by Alexander Freer, University of Warwick
The process of producing Reinvention has always been somewhat self-aware, and profitably so, we hope. Over the course of the four years in which the journal has been published, it has raised questions about the place of undergraduate research and, by extension, academic research in general. David Metcalfe, the founding Editor of this journal, is graduating this year and moving to London to practice as a junior doctor. With his departure comes the introduction of new staff, namely a new editor and three assistant editors (Ruth Simons, David Hall and Alison Wheatley); we hope that having a larger, interdisciplinary student team will allow us to consider further the support and opportunities for undergraduate research across our various fields.
Becoming involved with the journal at this stage of its life has required us to adapt quickly to a number of the challenges which academic publishing presents. There is the co-ordination of peer reviews from professionals, who, although very generous with their considerable expertise, sometimes originate from different sides of disciplinary and intra-disciplinary dividing lines, leading them to draw rather different conclusions about the same paper. Being sensitive to these wider theoretical and methodological debates remains an important and sometimes difficult task for both undergraduate researchers and editors.
Timing has been another critical issue: taking a manuscript from its first submission through the process of review, revision, sometimes a second stage of review, then to professional copy-editing and typesetting, all within a six-month cycle, can prove challenging. Because academics are generally expected to review papers in their own time, and there is also no teaching time in undergraduate courses allocated to the process of making revisions to previous work, timing is always likely to be difficult.
We try to support students in revising papers for publication, but learning to revise according to peer reviews for the first time, while working to a tight deadline, is likely to remain a challenge. It is, we hope, a useful supplement to the university system, in which those wishing to pursue graduate-level study are often assumed to have an innate competency in writing for publication, perhaps because it has become second-nature to those who teach graduate students.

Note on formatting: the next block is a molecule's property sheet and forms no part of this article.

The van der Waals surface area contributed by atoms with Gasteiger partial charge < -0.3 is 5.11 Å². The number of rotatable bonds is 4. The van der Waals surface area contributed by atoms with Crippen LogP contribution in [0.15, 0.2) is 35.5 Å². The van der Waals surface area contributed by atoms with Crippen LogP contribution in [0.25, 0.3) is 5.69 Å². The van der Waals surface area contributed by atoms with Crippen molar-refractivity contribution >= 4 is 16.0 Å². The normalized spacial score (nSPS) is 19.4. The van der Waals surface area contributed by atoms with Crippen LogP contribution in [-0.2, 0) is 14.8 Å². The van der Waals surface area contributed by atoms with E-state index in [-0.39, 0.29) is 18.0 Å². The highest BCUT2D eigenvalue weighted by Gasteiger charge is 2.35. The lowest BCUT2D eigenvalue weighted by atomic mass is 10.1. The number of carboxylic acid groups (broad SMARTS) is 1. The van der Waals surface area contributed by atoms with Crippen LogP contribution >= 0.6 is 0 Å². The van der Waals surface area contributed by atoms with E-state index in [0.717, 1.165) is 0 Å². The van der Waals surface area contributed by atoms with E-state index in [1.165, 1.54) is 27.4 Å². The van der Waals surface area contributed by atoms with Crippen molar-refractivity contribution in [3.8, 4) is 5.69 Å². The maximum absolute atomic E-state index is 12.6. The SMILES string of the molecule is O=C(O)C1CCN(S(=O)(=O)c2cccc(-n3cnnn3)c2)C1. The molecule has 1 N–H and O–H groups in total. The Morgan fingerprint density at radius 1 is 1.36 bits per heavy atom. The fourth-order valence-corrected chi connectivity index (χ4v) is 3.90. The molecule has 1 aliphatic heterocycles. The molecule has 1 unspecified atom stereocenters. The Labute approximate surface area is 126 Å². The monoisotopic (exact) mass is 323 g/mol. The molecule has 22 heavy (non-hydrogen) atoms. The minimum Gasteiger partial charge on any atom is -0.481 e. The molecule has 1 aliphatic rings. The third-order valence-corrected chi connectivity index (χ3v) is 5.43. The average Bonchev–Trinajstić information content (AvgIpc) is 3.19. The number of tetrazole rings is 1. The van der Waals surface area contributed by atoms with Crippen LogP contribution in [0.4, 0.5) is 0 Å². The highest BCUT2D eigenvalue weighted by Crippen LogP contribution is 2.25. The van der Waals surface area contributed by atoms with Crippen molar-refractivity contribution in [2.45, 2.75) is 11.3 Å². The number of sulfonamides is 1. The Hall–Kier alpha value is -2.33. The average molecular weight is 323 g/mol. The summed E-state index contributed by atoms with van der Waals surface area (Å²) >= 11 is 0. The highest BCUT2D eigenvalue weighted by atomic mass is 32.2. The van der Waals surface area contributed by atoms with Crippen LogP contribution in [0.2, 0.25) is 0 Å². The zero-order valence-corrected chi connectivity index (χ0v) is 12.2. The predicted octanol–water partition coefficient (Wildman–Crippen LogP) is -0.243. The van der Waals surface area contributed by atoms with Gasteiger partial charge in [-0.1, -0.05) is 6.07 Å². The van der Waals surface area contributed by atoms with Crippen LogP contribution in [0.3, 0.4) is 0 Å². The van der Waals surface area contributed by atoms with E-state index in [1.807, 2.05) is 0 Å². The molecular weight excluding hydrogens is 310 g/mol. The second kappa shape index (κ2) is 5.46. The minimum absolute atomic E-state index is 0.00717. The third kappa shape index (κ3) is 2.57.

While our principal aim will remain to publish rigorously reviewed, highly proficient research across all academic fields, we look forwards to undertaking new projects which will be possible now that we have a larger team. In the future we hope to feature academic book reviews in each issue; furthermore, we are planning to produce a printed collection of journal issues, in order to present a physical record of our authors' achievements.
In a period when research and citations have become the principal currency of the university, and questions are being raised about the future of funding in all public institutions, we remain committed to questioning the structure of research in relation to university teaching. Editorials in this journal have previously noted the dual purpose of this project to deliver the highest-quality research and to support the students who produce it. This is, of course, an analogue of the main purposes of the university, and in neither case are these dual commitments entirely without tension.
All aspects of becoming part of the Reinvention team have certainly been informative and rewarding, but above all, we are pleased to be able to introduce the contents of this issue, comprising papers from a wide range of areas. Several of our authors examine current models and practices in their fields: following fieldwork in Misiones Province, Argentina, Philip Riris (University of Exeter) considers archaeological patterns in the area and the Taquara/Itararé model in order to further the discussion of how emergent elites rose to power in early complex societies; Michael Yeung (University of Warwick) uses economic modelling to discuss the effects of the incentive structure of university library fines in 'Library Fines, Trust Games, and Reciprocity'. Medical practice is examined in a study of the routine screening, assessment, and treatment of depression for patients on the diabetes and / or coronary heart disease registers, presented by Anna Croxford (University of East Anglia). Our other papers interrogate academic and popular representation: Alfred Russel Wallace and his relationship with nineteenth-century Socialist Darwinism are the subject of an article by Ahren Lester (University of Southampton), and Hetty Frampton (Bath Spa University) contends with the subject of teenage pregnancy and the representation of the 'Chav' in British news media.
To cite this paper please use the following details: Freer, A. (2010), 'Editorial: The Growth of Reinvention', Reinvention: a Journal of Undergraduate Research, Volume 3, Issue 1, http://www.warwick.ac.uk/go/reinventionjournal/archive/volume3issue1/editorial Date accessed [insert date]. If you cite this article or use it in any teaching or other related activities please let us know by e-mailing us at Reinventionjournal@warwick.ac.uk